Ever worked in a bar, restaurant, hotel or any customer facing role where your expected to tend to their every annoying little need?
Hospitality workers are the unsung heroes of nights out, weddings, work do’s or any event where the guest is going to act like a complete an utter idiot. They’re there to serve and make your night as enjoyable as possible and they do it with a huge smile on their face. However this isn’t to say they love their job. The hospitality industry is commonly voted one of the most unrewarding industries, and here’s a few reasons why…..
The unsociable and long hours
Oooo you wanted to go to that really cool awesome house party where literally everyone you know it going? Hmmm yeah don’t think so. Here’s a 14 hour shift instead with no break and you only get to eat the left overs off the cold wedding buffet. Soz.
Christmas with your family
Nahhh not for you.
New years eve in Dublin with your mates
Hahahaha, don’t be so silly! The only thing you’ll be doing when the clock strikes 12 is trying to escape the clutches of drunk party guests who think its highly appropriate to cop a feel whilst you try and balance 64 full champagne glasses on one tray.
The customer laugh
This is something you perfect in your rookie year. Guests/clients/customers will find it highly amusing to try and embarrass you in front of a whole table of people. It’s an ego thing. You’re the poor little peasant servant and they are your master. You ask what drink they’d like. They’ll make a joke. You’ll unfold their linen napkin and drape it across their lap for them and they’ll make a joke about how you obviously want to engage in sexual activity with them, because yes, I’d much rather be here, having to graze the ageing thigh of a sexist pig than having fun with my mates on a Friday night..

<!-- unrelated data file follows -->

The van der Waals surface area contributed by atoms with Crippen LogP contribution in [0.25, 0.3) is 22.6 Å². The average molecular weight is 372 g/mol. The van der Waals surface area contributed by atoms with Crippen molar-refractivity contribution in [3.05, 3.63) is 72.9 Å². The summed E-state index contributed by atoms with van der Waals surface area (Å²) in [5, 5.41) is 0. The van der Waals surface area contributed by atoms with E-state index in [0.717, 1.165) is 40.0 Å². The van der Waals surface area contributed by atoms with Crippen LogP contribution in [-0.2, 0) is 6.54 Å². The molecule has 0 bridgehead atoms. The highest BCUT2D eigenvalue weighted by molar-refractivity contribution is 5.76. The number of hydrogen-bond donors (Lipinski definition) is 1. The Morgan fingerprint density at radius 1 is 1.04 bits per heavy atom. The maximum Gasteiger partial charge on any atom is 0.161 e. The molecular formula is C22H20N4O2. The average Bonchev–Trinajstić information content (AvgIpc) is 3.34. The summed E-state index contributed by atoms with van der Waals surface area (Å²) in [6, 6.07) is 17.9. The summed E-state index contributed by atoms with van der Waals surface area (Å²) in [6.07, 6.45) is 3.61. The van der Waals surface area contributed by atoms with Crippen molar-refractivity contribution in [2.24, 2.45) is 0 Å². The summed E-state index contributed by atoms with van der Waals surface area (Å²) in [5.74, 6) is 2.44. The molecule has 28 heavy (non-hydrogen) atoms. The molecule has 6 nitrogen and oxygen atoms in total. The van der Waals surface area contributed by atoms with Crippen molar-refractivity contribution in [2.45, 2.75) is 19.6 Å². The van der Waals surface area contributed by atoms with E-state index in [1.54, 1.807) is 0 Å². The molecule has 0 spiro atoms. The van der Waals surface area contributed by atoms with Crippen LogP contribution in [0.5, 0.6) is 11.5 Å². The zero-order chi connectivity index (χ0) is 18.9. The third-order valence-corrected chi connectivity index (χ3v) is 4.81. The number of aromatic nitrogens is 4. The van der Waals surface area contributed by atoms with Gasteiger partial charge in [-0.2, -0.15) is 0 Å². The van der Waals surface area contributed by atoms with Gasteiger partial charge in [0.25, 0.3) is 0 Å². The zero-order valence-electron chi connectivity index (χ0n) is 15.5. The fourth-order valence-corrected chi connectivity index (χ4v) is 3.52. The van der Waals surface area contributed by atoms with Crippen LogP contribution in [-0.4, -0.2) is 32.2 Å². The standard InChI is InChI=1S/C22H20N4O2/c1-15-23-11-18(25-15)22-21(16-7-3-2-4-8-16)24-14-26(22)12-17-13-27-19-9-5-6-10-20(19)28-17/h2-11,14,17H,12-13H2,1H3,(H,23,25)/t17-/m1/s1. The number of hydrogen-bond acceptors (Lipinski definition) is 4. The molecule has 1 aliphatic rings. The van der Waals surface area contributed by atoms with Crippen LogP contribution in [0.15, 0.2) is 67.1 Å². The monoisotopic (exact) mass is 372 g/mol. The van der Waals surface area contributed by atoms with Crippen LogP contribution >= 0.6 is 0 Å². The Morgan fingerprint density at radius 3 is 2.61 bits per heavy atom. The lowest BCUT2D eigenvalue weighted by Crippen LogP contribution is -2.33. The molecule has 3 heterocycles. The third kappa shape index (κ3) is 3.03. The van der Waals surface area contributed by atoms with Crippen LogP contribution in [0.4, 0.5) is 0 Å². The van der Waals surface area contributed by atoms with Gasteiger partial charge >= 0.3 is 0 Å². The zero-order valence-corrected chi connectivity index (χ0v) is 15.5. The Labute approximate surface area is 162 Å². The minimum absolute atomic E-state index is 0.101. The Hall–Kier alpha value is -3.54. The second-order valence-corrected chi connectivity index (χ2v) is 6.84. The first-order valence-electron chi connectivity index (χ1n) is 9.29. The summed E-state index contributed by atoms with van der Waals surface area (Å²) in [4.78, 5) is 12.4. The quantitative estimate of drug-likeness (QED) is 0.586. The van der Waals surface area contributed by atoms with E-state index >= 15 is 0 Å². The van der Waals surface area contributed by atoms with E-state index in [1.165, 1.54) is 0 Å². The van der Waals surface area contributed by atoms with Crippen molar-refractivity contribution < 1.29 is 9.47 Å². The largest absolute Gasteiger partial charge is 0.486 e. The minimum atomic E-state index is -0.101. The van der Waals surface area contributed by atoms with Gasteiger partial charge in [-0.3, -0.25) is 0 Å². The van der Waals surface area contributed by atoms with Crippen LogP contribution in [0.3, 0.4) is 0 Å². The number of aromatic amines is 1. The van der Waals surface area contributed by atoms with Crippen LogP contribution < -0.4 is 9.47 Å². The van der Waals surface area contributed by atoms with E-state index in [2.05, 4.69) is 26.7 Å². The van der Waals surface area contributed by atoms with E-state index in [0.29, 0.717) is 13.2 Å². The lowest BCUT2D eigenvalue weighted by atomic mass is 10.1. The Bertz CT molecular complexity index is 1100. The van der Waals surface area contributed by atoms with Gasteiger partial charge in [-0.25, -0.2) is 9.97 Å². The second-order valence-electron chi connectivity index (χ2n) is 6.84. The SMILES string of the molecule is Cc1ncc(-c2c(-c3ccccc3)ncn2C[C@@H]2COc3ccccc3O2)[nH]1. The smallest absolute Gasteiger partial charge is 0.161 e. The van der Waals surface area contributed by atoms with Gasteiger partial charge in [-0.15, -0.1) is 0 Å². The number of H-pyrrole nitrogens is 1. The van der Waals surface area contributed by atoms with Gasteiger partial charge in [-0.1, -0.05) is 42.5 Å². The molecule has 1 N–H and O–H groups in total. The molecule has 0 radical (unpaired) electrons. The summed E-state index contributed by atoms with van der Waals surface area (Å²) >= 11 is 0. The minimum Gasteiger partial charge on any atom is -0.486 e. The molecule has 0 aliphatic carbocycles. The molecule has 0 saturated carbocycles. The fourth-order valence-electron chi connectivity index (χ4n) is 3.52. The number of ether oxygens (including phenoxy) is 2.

And alllllll the while the whole table are staring at you in fits of laughter and you have to smile sweetly. You’ll pretend like your ribs are hurting from all the laughing but really behind your gritted smile all you’re thinking is “ who let this tool out?” As soon as your back through the service door the smile is dropped and your plan to make said guest nights hell has started.
I don’t know why but when people go out and socialise they think its a free pass to act like an utter fool all at the expense of the hard working waiting on staff who are being paid minimum wage to put up with their crap.
If you work in an establishment with different departments you will be familiar with the fights, the arguments and the down right ruthless behaviour that goes on. It’s like being in rival drug cartels. No one is safe. I remember one time arguing over forks. My department needed the forks for a function, the rival department needed them for “possible” customers. The back and forth of this debate was getting heated until after 10 minutes I realised what was happening. What had I become?! I couldn’t even look at my self in the mirror. People are dying in the world and here I am arguing over a 4 pronged utensil! The industry was getting the better of me and it needed to be stopped.